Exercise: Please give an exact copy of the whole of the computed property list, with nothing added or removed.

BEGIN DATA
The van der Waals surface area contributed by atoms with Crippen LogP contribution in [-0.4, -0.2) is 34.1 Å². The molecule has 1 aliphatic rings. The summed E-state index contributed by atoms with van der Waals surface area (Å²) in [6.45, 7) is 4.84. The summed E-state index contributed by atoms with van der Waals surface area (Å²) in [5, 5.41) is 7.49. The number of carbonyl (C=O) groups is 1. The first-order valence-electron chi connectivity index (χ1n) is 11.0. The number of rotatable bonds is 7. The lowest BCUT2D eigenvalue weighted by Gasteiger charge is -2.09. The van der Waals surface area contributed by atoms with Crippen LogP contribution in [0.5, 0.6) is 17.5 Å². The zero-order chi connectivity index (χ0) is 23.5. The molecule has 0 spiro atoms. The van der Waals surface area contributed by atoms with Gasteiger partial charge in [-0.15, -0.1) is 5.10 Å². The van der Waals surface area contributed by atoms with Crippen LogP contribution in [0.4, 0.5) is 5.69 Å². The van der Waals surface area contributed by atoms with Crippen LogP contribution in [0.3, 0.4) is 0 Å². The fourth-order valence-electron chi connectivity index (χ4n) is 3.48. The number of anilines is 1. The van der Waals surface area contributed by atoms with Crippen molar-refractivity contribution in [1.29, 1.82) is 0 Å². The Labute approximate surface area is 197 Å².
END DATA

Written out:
The van der Waals surface area contributed by atoms with Crippen LogP contribution in [-0.4, -0.2) is 34.1 Å². The molecule has 1 aliphatic rings. The summed E-state index contributed by atoms with van der Waals surface area (Å²) in [6.45, 7) is 4.84. The summed E-state index contributed by atoms with van der Waals surface area (Å²) in [5, 5.41) is 7.49. The number of carbonyl (C=O) groups is 1. The first-order valence-electron chi connectivity index (χ1n) is 11.0. The number of rotatable bonds is 7. The lowest BCUT2D eigenvalue weighted by Gasteiger charge is -2.09. The van der Waals surface area contributed by atoms with Crippen LogP contribution in [0.5, 0.6) is 17.5 Å². The zero-order chi connectivity index (χ0) is 23.5. The molecule has 0 spiro atoms. The van der Waals surface area contributed by atoms with Gasteiger partial charge in [-0.15, -0.1) is 5.10 Å². The van der Waals surface area contributed by atoms with Crippen LogP contribution in [0.4, 0.5) is 5.69 Å². The van der Waals surface area contributed by atoms with Crippen LogP contribution in [0.3, 0.4) is 0 Å². The fourth-order valence-electron chi connectivity index (χ4n) is 3.48. The number of anilines is 1. The van der Waals surface area contributed by atoms with Crippen molar-refractivity contribution in [1.29, 1.82) is 0 Å². The Labute approximate surface area is 197 Å².